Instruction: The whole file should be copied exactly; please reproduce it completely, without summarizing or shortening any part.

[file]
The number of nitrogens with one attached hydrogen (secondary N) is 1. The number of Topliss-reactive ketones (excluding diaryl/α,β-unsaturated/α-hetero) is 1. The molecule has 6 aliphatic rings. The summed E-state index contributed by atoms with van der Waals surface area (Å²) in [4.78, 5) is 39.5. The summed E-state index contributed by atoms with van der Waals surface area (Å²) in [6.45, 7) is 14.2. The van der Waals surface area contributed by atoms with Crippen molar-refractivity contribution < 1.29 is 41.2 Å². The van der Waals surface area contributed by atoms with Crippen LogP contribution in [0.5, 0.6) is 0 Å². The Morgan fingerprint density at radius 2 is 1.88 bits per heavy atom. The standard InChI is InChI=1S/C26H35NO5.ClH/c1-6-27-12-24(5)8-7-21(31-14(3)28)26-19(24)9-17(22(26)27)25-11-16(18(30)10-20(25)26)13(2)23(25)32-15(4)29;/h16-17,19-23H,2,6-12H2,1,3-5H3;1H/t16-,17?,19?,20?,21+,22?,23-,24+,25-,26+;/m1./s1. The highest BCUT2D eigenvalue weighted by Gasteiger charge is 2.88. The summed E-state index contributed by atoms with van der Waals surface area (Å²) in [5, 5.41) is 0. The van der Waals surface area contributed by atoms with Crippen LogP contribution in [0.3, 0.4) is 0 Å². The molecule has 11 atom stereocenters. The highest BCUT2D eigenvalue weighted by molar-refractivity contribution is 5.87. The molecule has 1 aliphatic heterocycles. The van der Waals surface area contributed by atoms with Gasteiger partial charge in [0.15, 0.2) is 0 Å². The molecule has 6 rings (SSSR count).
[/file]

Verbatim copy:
The number of nitrogens with one attached hydrogen (secondary N) is 1. The number of Topliss-reactive ketones (excluding diaryl/α,β-unsaturated/α-hetero) is 1. The molecule has 6 aliphatic rings. The summed E-state index contributed by atoms with van der Waals surface area (Å²) in [4.78, 5) is 39.5. The summed E-state index contributed by atoms with van der Waals surface area (Å²) in [6.45, 7) is 14.2. The van der Waals surface area contributed by atoms with Crippen molar-refractivity contribution < 1.29 is 41.2 Å². The van der Waals surface area contributed by atoms with Crippen LogP contribution in [0.5, 0.6) is 0 Å². The Morgan fingerprint density at radius 2 is 1.88 bits per heavy atom. The standard InChI is InChI=1S/C26H35NO5.ClH/c1-6-27-12-24(5)8-7-21(31-14(3)28)26-19(24)9-17(22(26)27)25-11-16(18(30)10-20(25)26)13(2)23(25)32-15(4)29;/h16-17,19-23H,2,6-12H2,1,3-5H3;1H/t16-,17?,19?,20?,21+,22?,23-,24+,25-,26+;/m1./s1. The highest BCUT2D eigenvalue weighted by Gasteiger charge is 2.88. The summed E-state index contributed by atoms with van der Waals surface area (Å²) in [5, 5.41) is 0. The van der Waals surface area contributed by atoms with Crippen LogP contribution in [0.3, 0.4) is 0 Å². The molecule has 11 atom stereocenters. The highest BCUT2D eigenvalue weighted by molar-refractivity contribution is 5.87. The molecule has 1 aliphatic heterocycles. The van der Waals surface area contributed by atoms with Gasteiger partial charge in [0.15, 0.2) is 0 Å². The molecule has 6 rings (SSSR count).